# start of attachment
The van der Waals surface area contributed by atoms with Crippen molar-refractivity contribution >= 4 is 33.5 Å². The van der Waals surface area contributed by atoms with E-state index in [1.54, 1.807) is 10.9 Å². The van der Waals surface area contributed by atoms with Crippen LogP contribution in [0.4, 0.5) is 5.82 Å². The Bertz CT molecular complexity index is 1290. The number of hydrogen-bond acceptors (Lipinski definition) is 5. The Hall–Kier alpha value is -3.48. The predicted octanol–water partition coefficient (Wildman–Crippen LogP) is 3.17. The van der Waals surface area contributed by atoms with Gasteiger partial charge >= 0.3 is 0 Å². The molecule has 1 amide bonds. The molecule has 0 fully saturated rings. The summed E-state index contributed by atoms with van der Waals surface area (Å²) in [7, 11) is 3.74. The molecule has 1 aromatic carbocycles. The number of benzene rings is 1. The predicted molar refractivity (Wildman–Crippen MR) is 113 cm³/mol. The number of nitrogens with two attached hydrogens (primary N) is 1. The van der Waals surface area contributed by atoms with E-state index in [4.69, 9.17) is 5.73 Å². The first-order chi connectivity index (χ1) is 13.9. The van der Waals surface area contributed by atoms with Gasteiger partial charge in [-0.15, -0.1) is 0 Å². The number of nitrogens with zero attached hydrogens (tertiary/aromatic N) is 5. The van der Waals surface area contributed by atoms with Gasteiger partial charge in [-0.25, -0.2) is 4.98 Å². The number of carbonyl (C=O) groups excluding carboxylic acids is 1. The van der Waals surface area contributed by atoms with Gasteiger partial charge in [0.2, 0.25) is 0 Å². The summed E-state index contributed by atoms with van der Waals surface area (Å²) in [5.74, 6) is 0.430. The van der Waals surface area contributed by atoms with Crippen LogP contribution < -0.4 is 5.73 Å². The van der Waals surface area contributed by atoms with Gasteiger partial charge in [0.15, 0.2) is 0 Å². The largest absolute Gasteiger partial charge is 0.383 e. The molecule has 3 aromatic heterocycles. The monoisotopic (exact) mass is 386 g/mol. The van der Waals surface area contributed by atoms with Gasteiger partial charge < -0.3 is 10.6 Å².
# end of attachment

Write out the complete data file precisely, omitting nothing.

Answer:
The van der Waals surface area contributed by atoms with Crippen molar-refractivity contribution >= 4 is 33.5 Å². The van der Waals surface area contributed by atoms with E-state index in [1.54, 1.807) is 10.9 Å². The van der Waals surface area contributed by atoms with Crippen LogP contribution in [0.4, 0.5) is 5.82 Å². The Bertz CT molecular complexity index is 1290. The number of hydrogen-bond acceptors (Lipinski definition) is 5. The Hall–Kier alpha value is -3.48. The predicted octanol–water partition coefficient (Wildman–Crippen LogP) is 3.17. The van der Waals surface area contributed by atoms with Gasteiger partial charge >= 0.3 is 0 Å². The molecule has 1 amide bonds. The molecule has 0 fully saturated rings. The summed E-state index contributed by atoms with van der Waals surface area (Å²) in [7, 11) is 3.74. The molecule has 1 aromatic carbocycles. The number of benzene rings is 1. The predicted molar refractivity (Wildman–Crippen MR) is 113 cm³/mol. The number of nitrogens with two attached hydrogens (primary N) is 1. The van der Waals surface area contributed by atoms with E-state index in [4.69, 9.17) is 5.73 Å². The first-order chi connectivity index (χ1) is 13.9. The van der Waals surface area contributed by atoms with Gasteiger partial charge in [-0.15, -0.1) is 0 Å². The number of nitrogens with zero attached hydrogens (tertiary/aromatic N) is 5. The van der Waals surface area contributed by atoms with Gasteiger partial charge in [-0.25, -0.2) is 4.98 Å². The number of carbonyl (C=O) groups excluding carboxylic acids is 1. The van der Waals surface area contributed by atoms with Gasteiger partial charge in [0.2, 0.25) is 0 Å². The summed E-state index contributed by atoms with van der Waals surface area (Å²) in [5.74, 6) is 0.430. The van der Waals surface area contributed by atoms with Crippen LogP contribution < -0.4 is 5.73 Å². The van der Waals surface area contributed by atoms with Gasteiger partial charge in [0.15, 0.2) is 0 Å². The largest absolute Gasteiger partial charge is 0.383 e. The molecule has 3 aromatic heterocycles. The monoisotopic (exact) mass is 386 g/mol. The van der Waals surface area contributed by atoms with Gasteiger partial charge < -0.3 is 10.6 Å².